There is need for compassion and understanding in some
special cases, although it should never be at the cost of justice. Concerning
the threat to the mother's life, fortunately with good medical care such cases
are rare. A heavy responsibility rests with the doctor whose decision will be
taken into consultation with a second opinion and all parties concerned. One
can only accept their considered opinion in such cases.
The 1967 Abortion Act also covers the eventuality of a child
who might be born seriously handicapped. One doctor has commented that the
breeding of defectives is a worse evil than abortion. But what message does
that send out to our friends and relatives who are handicapped, but living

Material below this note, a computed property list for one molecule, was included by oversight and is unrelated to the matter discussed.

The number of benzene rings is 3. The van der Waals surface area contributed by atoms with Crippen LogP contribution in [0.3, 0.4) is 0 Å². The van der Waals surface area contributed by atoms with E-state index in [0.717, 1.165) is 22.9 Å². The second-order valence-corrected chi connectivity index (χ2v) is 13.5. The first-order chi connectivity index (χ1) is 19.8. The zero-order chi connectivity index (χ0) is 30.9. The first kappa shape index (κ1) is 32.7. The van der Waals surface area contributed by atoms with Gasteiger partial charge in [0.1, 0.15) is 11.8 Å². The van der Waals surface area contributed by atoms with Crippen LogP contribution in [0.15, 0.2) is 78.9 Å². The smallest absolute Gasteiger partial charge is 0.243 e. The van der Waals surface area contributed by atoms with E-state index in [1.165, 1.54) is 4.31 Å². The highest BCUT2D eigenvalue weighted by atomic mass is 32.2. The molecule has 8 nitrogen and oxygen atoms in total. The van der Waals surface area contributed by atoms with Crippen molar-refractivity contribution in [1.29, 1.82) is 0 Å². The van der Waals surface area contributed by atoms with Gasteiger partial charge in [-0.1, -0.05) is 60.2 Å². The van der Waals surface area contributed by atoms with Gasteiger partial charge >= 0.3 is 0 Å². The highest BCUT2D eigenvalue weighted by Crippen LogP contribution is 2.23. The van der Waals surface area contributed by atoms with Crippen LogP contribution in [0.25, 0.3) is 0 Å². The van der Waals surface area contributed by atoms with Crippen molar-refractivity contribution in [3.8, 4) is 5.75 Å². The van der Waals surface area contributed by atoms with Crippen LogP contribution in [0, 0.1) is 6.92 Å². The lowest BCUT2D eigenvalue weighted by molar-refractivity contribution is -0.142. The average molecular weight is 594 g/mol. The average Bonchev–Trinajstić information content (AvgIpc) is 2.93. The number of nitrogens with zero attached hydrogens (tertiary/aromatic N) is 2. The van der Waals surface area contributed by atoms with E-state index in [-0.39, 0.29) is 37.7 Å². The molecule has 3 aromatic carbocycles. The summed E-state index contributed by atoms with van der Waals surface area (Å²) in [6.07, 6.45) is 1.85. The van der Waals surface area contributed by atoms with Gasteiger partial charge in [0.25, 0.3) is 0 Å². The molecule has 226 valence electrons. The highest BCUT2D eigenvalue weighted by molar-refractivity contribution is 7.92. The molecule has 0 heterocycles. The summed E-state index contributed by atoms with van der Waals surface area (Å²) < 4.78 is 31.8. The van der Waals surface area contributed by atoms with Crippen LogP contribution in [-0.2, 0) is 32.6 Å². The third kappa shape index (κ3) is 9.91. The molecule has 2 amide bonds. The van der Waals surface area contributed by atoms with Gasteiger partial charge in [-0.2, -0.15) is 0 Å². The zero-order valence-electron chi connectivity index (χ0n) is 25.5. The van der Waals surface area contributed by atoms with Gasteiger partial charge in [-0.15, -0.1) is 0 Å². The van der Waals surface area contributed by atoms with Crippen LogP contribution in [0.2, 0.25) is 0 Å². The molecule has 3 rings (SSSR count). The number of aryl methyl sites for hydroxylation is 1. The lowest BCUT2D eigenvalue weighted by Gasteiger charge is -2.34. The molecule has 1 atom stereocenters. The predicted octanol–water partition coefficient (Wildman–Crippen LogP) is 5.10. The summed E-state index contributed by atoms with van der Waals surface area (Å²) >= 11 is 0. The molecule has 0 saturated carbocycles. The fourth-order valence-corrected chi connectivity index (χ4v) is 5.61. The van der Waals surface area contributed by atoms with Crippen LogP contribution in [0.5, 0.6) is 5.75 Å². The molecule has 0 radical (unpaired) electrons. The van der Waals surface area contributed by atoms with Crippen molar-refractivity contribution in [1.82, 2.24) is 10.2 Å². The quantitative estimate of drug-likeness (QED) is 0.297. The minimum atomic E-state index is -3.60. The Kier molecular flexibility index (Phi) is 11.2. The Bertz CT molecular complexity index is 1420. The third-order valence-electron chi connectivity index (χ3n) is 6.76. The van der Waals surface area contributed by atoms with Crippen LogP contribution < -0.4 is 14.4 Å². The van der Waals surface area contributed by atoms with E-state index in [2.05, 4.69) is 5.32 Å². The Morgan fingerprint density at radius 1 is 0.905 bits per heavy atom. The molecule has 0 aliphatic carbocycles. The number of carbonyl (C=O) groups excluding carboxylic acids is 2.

happy and useful lives? Does it mean that really shouldn't be here? Such ideas
come perilously near to those of Hitler and cannot be tolerated. One person who
would have been regarded as a candidate for abortion had a father who was
syphilitic and a mother who had tuberculosis. Their first child was born blind
and second child died. The third was deaf and dumb and the fourth was also
tubercular. A doctor was asked what he would have done in such circumstances.
He answered "I would have ended the pregnancy". "Then" replied his friend, "you
would have murdered Beethoven!"
Rape of course presents an awful dilemma for the victim, but
we must still not lose sight of the child despite the circumstances of the
conception. The prophet Ezekiel said that the son should not bear the iniquity
of the father.
We ask then whether a child should be punished (losing its life) because of the
sin (the rape) of the father? This is exceptionally sensitive ground and should
be approached with great care and compassion.
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